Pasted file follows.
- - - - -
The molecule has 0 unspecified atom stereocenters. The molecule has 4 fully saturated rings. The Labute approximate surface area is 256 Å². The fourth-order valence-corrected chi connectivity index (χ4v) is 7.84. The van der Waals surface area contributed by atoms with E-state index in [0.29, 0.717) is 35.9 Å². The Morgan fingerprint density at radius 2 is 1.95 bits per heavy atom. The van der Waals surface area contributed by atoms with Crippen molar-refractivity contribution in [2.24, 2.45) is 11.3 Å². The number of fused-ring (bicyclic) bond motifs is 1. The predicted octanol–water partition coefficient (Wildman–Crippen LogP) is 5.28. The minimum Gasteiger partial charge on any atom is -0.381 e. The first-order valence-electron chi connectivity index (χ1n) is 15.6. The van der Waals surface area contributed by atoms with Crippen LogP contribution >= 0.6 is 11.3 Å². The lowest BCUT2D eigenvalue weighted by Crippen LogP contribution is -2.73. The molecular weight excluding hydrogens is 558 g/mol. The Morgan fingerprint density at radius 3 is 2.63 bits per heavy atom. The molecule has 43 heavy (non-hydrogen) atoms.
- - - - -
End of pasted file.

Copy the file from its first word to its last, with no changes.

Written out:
The molecule has 0 unspecified atom stereocenters. The molecule has 4 fully saturated rings. The Labute approximate surface area is 256 Å². The fourth-order valence-corrected chi connectivity index (χ4v) is 7.84. The van der Waals surface area contributed by atoms with E-state index in [0.29, 0.717) is 35.9 Å². The Morgan fingerprint density at radius 2 is 1.95 bits per heavy atom. The van der Waals surface area contributed by atoms with Crippen molar-refractivity contribution in [2.24, 2.45) is 11.3 Å². The number of fused-ring (bicyclic) bond motifs is 1. The predicted octanol–water partition coefficient (Wildman–Crippen LogP) is 5.28. The minimum Gasteiger partial charge on any atom is -0.381 e. The first-order valence-electron chi connectivity index (χ1n) is 15.6. The van der Waals surface area contributed by atoms with Crippen LogP contribution >= 0.6 is 11.3 Å². The lowest BCUT2D eigenvalue weighted by Crippen LogP contribution is -2.73. The molecular weight excluding hydrogens is 558 g/mol. The Morgan fingerprint density at radius 3 is 2.63 bits per heavy atom. The molecule has 43 heavy (non-hydrogen) atoms.